It seems the objective of the environmentalists is to cut off access to everyone but young, physically fit backpackers who can afford the equipment. The policies they're pursuing are effectively eliminating access for senior citizens, the handicapped, and the poor.

Given yesterday's election, it seems like now's the time to lobby the Department of Agriculture to reverse some of those Clinton-era restrictions on National Forest access.

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Rich Hunters

That is an interesting topic Expatriate, one that certainly has merit. I would like to read people's opinions on this one.

Please start a new thread for this topic (it may get lost being in the "Rich Hunter" thread). Please elborate on the access restrictions for everybodies sake (including mine) if you have some info readily available (links).

[ This Message was edited by: moderator on 2002-11-06 17:04 ]

cob
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Rich Hunters

I'm all for people making a buck. I don't think anybody was saying anything bad about guides. On that subject I just don't think it would be as fun or rewarding to take a guided hunt. I also don't think anybody has anything against people that dish out the money to go on the hunts. I'm with expatriate in that I think prices are higher because there are weathly people that are paying them and I don't like seeing the ted turners that are basically monopolizing hunting and helping turn it into a rich man's sport. Like I said i'm all for making a buck but he doesn't need all that land. I didn't know he owned that much of montana. I guess i only hear about what's happening a little closer to home, New Mexico. I don't remember the numbers but the percentage of NM that he owns is shocking/disgusting. He could do something more useful with his money.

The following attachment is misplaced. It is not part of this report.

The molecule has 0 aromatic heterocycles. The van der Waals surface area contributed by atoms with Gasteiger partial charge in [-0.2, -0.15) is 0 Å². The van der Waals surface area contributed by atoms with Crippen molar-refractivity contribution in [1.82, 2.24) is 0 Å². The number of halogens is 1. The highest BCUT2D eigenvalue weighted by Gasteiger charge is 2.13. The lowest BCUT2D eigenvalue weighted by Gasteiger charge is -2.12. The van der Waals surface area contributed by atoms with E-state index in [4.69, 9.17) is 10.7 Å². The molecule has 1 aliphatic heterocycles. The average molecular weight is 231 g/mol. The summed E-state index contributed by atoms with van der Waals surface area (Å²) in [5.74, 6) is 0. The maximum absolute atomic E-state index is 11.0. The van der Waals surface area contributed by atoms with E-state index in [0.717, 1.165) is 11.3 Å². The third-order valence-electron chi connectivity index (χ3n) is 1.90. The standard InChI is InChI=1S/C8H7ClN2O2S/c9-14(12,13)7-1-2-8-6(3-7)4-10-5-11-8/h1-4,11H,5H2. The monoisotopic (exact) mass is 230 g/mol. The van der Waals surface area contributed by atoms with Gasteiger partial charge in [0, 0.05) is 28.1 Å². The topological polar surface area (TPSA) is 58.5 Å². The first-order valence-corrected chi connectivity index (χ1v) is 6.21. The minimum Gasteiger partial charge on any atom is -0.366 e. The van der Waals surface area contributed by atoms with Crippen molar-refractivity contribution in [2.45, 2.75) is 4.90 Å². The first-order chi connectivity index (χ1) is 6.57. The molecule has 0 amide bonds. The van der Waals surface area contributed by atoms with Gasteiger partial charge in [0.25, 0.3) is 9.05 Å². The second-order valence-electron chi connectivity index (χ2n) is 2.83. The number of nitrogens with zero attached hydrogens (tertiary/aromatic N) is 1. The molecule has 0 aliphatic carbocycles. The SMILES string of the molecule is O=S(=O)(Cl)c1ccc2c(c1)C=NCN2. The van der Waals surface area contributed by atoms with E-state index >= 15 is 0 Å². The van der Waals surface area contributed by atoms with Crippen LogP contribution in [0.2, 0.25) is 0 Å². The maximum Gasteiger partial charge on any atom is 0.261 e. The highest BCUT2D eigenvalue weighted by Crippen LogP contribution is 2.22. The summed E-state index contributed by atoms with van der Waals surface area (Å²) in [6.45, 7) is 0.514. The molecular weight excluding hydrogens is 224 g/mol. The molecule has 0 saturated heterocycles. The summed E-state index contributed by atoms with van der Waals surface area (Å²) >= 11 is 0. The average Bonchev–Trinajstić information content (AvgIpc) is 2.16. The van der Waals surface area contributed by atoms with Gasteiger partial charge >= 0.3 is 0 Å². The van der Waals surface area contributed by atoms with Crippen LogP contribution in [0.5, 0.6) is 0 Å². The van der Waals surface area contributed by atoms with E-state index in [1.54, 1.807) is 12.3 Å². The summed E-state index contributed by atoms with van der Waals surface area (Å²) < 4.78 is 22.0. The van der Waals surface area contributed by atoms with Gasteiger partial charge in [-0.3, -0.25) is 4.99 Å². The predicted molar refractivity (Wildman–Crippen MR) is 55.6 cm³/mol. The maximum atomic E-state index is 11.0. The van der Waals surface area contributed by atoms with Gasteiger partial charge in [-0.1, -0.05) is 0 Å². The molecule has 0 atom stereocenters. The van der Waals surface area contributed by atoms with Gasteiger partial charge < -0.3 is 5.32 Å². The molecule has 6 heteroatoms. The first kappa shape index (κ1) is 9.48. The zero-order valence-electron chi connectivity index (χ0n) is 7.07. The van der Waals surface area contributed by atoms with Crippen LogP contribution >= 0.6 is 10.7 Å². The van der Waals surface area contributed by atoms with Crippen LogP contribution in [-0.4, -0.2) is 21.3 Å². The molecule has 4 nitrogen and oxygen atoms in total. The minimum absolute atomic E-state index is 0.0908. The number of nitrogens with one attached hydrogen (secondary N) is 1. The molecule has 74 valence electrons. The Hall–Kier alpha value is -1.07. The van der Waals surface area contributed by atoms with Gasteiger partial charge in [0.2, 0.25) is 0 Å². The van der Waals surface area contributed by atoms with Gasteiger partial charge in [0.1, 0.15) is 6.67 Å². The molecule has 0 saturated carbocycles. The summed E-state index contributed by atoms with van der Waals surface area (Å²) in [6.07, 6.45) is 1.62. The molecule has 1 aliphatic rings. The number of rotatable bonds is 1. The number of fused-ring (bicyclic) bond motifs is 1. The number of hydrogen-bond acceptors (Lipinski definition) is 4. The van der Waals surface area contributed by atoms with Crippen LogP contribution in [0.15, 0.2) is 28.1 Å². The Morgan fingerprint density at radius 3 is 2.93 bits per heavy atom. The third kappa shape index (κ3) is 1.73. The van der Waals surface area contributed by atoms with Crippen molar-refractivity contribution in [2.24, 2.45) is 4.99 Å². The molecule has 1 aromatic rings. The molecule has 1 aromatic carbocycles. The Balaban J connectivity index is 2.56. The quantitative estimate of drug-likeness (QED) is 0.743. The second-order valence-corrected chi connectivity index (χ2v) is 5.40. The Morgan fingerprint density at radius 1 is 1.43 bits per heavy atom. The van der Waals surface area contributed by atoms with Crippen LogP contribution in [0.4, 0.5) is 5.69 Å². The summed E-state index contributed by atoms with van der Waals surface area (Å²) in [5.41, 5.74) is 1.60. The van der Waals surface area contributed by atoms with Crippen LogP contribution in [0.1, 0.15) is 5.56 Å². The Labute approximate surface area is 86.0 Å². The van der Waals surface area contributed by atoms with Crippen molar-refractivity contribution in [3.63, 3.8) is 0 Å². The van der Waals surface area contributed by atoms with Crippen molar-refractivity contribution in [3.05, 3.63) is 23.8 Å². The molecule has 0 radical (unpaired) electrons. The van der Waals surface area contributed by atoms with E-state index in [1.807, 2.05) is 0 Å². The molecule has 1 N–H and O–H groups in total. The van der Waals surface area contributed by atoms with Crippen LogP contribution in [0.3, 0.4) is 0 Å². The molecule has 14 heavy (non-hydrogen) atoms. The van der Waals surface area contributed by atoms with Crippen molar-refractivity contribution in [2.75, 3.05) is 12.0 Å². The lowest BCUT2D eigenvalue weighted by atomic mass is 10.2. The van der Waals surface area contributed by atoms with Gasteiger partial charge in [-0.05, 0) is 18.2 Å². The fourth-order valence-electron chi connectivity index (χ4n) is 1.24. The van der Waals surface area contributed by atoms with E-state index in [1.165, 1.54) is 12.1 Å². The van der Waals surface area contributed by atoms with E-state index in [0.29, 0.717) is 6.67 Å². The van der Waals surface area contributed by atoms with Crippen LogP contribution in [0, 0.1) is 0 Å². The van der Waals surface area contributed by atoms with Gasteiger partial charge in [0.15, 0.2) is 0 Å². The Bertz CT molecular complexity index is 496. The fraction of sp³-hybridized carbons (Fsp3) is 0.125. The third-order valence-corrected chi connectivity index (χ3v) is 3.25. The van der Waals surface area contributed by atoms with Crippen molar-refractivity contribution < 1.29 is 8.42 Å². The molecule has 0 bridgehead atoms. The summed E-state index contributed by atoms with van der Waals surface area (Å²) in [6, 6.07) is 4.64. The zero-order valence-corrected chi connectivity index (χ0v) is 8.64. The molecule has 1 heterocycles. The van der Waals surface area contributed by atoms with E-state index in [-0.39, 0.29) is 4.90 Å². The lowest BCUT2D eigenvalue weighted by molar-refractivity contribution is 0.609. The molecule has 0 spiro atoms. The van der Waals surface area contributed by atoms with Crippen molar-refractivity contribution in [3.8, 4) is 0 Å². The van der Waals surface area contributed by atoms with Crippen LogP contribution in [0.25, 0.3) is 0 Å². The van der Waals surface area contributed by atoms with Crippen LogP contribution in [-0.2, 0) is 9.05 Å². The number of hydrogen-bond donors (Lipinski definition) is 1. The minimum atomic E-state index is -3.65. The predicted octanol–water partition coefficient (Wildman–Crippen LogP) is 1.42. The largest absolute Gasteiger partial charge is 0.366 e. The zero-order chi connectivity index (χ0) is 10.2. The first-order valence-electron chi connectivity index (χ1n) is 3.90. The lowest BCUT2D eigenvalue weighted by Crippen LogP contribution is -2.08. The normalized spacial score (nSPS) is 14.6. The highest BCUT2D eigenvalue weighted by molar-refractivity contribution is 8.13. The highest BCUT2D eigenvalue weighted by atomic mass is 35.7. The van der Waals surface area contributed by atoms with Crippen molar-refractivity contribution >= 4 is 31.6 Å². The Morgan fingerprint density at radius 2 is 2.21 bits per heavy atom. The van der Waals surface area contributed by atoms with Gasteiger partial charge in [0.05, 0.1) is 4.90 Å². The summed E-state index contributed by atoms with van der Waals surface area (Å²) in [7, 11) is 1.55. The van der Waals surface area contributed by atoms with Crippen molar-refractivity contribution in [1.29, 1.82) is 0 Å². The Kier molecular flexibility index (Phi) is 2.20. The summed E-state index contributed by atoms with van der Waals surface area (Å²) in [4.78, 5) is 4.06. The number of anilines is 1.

moderator, 3k IS a lot to pay for a guided hunt. i realize that usually includes meals and a place to stay and when its all said and done, if you were going to stay in the same accomodations it's probably not that much more. It doesn't stop with that 3k though, you still have to buy a tag and pay for transportation. I know i'm probably stingier than average but I when i travel i bring my own bologna and sleep in a tent or my pickup.

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Rich Hunters

Here's the scoop on Ted.

Ted Turner owns 14 ranches, two of them in Argentina. All told, they add up to 1.8 million acres. He owns over 1,700 square miles of New Mexico -- 1.5 percent of the state.

He owns more land than any other private citizen in the US.

Oh, and I was wrong. Apparently he is willing to allow occasional hunts for those of the aristocracy willing to pay the price.

Good reading here:
http://www.americanprowler.com/article.asp?art_id=2002_4_9_23_17_4

[ This Message was edited by: expatriate on 2002-11-06 21:53 ]

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Rich Hunters

One of the interesting things about the concept of public land and public game is that it is pretty much communist. If game management was capitalist, hunting would always go to the highest offer.

Now before anyone jumps on me for sparking a red scare, please consider the U.S. loves private management on nearly everything, even when it stands a good chance of turning out sour (telcom deregulation, power deregulation in CA (Enron)). However lots of people agree that the land is the people's and is best managed by the government, this is in essence "community" management, not capitalism.

I agree that $3k is high to go hunting. But it is probably not unreasonable if you are asking somebody to feed you, drive you around, get your tags, find game, pack your game, butcher your game, and perhaps even process your game.

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Rich Hunters

Holy Smokes! :eek:

1.5% of NM! I had no idea, you weren't kidding Cob.

[ This Message was edited by: bitmasher on 2002-11-06 22:01 ]

expatriate's picture
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Rich Hunters

Yep, in increasing parts of the country it isn't the people's land -- it's Ted's land.